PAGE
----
Dense networks of blood vessels thought to spur cancer's growth could actually hinder rather than promote tumor progression, according to a new study at the University of California, San Diego.
The findings partly explain why drugs designed to treat cancer by strangling its blood supply have been disappointing when used alone and why those treatments are more effective when combined with traditional chemotherapy.
Despite their rapid progression, tumors fed by more normal vascular were also more vulnerable to the effects of standard chemotherapy drugs, the team reports in this week's early online edition of the journal Nature.
Nascent tumors take off as new blood vessels invade, an event called angiogenesis that many see as key to the development of malignancy. But those pathological vessels form tangled structures that are far from normal.
"Tumor blood vessels become more chaotic, disorganized and leaky," said Randall S. Johnson, professor of molecular biology at UC San Diego who led the study. "They become dysfunctional in many ways as a blood vessel network."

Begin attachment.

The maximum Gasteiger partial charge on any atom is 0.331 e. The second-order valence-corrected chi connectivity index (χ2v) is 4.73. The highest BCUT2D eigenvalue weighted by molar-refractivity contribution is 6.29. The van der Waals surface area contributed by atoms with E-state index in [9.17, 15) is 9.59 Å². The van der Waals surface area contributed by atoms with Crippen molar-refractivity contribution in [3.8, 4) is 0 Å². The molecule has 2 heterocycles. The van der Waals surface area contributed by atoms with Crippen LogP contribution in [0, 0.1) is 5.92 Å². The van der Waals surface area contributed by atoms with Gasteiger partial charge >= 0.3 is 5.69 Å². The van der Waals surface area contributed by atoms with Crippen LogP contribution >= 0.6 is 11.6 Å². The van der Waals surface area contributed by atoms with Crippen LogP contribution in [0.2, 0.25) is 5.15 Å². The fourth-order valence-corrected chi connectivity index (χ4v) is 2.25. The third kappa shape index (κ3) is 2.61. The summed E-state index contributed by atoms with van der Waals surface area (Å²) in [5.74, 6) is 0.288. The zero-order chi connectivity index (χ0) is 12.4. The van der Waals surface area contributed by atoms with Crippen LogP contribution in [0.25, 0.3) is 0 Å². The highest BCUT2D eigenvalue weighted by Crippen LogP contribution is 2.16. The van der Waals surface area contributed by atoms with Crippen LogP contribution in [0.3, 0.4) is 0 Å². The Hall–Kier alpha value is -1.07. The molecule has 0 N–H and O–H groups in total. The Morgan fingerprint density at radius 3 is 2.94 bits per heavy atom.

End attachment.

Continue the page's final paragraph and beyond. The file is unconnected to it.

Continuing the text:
Cellular secretions within tumors promote the invasion. The first drugs designed to curtail cancer's blood supply targeted one of these, called VEGF for vascular endothelial growth factor. Inflammatory cells, which infiltrate many types of tumors, provide one source of VEGF.
Johnson's team created a strain of mice in which most inflammatory cells were missing the gene for VEGF, then cross-bred them with a strain that reliably develops mammary tumors and is commonly used to study breast cancer.
"The blood vessels look more organized and less leaky in the engineered mice," said Christian Stockmann, a molecular biology postdoctoral fellow and the first author of the paper.
The blood supply to tumors in these mice was also sparse compared to mice with intact VEGF genes.
"A lot of these classic hallmarks of tumor blood ve
|Contact: Randall Johnson|
University of California - San Diego